The absence of Petraeus from this program is significant not least for the role he has played in freeing up troops in Iraq that Frontline notes are not currently available for Afghanistan, though thanks to Petraeus, maybe they will be. Sadly, a favorable mention of the training up of Iraqi troops, compared to the current state of Afghan forces, was deleted from the latest script. The inadequate use of counterinsurgency experts and the heavy reliance on diplomats, policy wonks and journalists, coupled with the interviewer’s interest in describing problems rather than discussing solutions, leaves viewers with a bleak sense of hopelessness, not unlike what was promoted at an earlier stage of the Afghan war, when we were informed American troops would be trapped and slaughtered by the indomitable Afghan just as the British and Russians were.

Which brings us to another point. Frontline informs us that “Afghanistan is now a deadlier battlefield than Iraq.” It fails to inform us that for NATO troops, the war in Afghanistan remains many orders of magnitude below the KIA rate of iraq — which has been itself among the lowest of our nation’s shooting wars. It also fails to note that despite the best efforts of the Taliban in ambushing NATO and Afghan Army forces, and blowing up civilians with suicide bombs, Taliban fighters reportedly make up the overwhelming majority of deaths. Thousands of them, including key leaders, have been killed. When they engage with coalition forces, they die at rates of 10, 20, 50, and 100 to one. A highly selective media focus on numbers has been a chronic problem in coverage of these wars, a sin of both omission and commission.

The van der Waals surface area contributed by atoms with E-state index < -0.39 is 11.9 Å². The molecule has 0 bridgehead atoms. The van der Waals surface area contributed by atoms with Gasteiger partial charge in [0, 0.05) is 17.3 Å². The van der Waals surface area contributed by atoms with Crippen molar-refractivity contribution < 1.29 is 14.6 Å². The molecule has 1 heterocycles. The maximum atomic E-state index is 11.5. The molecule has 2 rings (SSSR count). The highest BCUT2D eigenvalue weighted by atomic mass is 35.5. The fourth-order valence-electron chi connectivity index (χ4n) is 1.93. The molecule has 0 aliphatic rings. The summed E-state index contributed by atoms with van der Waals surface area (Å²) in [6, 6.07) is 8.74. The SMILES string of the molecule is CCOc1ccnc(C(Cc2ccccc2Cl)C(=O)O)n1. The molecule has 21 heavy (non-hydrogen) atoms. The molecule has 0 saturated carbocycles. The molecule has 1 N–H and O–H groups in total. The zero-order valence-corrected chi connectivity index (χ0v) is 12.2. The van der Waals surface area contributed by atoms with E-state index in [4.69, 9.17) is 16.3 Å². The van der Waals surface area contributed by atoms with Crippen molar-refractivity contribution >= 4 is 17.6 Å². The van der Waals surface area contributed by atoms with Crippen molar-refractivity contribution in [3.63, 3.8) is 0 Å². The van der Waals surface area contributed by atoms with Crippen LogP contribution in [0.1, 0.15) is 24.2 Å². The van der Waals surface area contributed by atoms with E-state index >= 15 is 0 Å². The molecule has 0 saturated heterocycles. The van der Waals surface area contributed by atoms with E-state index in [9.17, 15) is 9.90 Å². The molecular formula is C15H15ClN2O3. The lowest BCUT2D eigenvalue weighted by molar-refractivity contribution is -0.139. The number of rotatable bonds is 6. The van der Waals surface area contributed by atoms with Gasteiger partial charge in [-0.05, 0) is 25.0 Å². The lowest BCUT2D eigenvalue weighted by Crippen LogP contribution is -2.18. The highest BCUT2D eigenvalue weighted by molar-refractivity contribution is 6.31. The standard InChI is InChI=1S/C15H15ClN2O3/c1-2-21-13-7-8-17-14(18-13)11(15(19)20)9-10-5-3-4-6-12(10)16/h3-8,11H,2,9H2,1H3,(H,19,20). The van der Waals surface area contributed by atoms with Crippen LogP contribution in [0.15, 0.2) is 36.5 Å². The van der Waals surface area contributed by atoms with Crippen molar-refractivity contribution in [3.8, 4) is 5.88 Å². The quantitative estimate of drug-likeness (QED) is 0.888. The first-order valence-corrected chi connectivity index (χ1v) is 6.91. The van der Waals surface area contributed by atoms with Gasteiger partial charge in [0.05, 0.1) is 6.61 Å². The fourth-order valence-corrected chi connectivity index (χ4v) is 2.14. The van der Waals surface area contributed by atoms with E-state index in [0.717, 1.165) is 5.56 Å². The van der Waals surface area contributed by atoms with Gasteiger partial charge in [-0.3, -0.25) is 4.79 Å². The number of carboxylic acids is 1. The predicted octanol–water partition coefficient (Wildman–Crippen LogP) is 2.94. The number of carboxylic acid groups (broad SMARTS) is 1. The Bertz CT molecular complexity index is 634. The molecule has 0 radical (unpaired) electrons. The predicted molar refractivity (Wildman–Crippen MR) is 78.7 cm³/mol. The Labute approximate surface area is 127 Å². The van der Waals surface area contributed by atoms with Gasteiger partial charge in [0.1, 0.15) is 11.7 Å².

Much of the program is also devoted to Pakistan which, Frontline notes, is a huge and tricky problem. The Taliban enjoy logistical support for the Afghan war, and a Pakistani Taliban is emerging that has turned the war in the other direction.

Frontline actually gets somewhat more alarmist here than I think is necessary, sugesting nuclear armed Pakistan is on the verge of collapse and an Islamist takeover. But the point that the United States has to walk carefully is well taken. Premature announcement of invasion plans, one might advise the next president, should be avoided.